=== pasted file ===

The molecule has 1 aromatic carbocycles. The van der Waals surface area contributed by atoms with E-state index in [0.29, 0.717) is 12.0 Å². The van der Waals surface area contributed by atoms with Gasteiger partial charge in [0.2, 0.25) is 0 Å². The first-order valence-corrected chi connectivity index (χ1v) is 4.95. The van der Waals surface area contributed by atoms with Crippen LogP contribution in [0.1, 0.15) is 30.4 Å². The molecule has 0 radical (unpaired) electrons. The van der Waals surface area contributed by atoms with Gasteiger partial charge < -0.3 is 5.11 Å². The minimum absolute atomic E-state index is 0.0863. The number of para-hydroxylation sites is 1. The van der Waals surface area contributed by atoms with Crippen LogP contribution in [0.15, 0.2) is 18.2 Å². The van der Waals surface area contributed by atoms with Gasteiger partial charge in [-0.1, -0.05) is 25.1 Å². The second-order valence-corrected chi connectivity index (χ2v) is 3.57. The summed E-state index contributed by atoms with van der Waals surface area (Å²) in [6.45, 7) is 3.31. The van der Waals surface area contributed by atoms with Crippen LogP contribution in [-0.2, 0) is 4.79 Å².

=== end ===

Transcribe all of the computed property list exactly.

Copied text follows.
The molecule has 1 aromatic carbocycles. The van der Waals surface area contributed by atoms with E-state index in [0.29, 0.717) is 12.0 Å². The van der Waals surface area contributed by atoms with Gasteiger partial charge in [0.2, 0.25) is 0 Å². The first-order valence-corrected chi connectivity index (χ1v) is 4.95. The van der Waals surface area contributed by atoms with Crippen LogP contribution in [0.1, 0.15) is 30.4 Å². The molecule has 0 radical (unpaired) electrons. The van der Waals surface area contributed by atoms with Gasteiger partial charge < -0.3 is 5.11 Å². The minimum absolute atomic E-state index is 0.0863. The number of para-hydroxylation sites is 1. The van der Waals surface area contributed by atoms with Crippen LogP contribution in [0.15, 0.2) is 18.2 Å². The van der Waals surface area contributed by atoms with Gasteiger partial charge in [-0.1, -0.05) is 25.1 Å². The second-order valence-corrected chi connectivity index (χ2v) is 3.57. The summed E-state index contributed by atoms with van der Waals surface area (Å²) in [6.45, 7) is 3.31. The van der Waals surface area contributed by atoms with Crippen LogP contribution in [-0.2, 0) is 4.79 Å².